One night after a live performance, we struck up a conversation backstage. He mentioned he was single. I said, “You’re single?! I think you need my number.” I swear I was trying to be coy.
Sure enough, later that night, he turned to me and said, “So, do I get your number or what?”
To this day, we debate which one of us asked the other out first.
So back to that week when I had dates lined up like planes landing at LAX. After my first date with Jeff — on that Monday — I canceled the rest of my dates. We went to a restaurant where we valet parked and he opened doors for me. Prior to this, I’d dated boys who were immature. Jeff was different. I just wanted to spend as much time as possible with him. By the end of the week, I knew I would never go out on another first date again. (And just as I was getting good at them!)
A year later, I went on a hike with Jeff to the top of a hill in Elysian Park where he had a surprise waiting. He had not only written a love song for me; he had four musician friends play and sing it for me in public as he proposed.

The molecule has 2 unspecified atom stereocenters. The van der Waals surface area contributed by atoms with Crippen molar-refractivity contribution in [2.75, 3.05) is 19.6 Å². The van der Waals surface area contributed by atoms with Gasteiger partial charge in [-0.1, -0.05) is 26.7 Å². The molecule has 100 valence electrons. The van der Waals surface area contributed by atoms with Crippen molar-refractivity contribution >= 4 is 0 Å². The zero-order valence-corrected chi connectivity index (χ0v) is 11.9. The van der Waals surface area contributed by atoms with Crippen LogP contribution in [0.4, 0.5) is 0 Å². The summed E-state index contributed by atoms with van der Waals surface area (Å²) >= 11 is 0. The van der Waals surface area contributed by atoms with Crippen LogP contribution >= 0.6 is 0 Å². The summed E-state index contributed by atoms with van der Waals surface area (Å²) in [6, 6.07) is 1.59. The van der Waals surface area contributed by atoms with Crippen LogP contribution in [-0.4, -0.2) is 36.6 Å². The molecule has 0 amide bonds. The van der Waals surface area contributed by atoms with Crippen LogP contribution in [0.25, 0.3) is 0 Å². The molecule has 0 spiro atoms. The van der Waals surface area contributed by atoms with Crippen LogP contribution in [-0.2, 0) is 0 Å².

Jeff accepted my bossiness, my insecurities, all things that “The Rules” say I’m supposed to hide. He encouraged me to be open with my emotions and talk them out — something he’d learned from his mother. He encouraged me to cry in front of him instead of hiding it when I felt sad. This was a huge deal for me. I was raised to believe crying was weak, needy and, frankly, annoying.
And here I was, crying in front of my whole family! And my daughter wanted to know why.
So I told her.
Hearing that song always makes me cry because it reminds me of my old insecurities. The 18-year-old me wouldn’t even be able to imagine all of the love inside this car.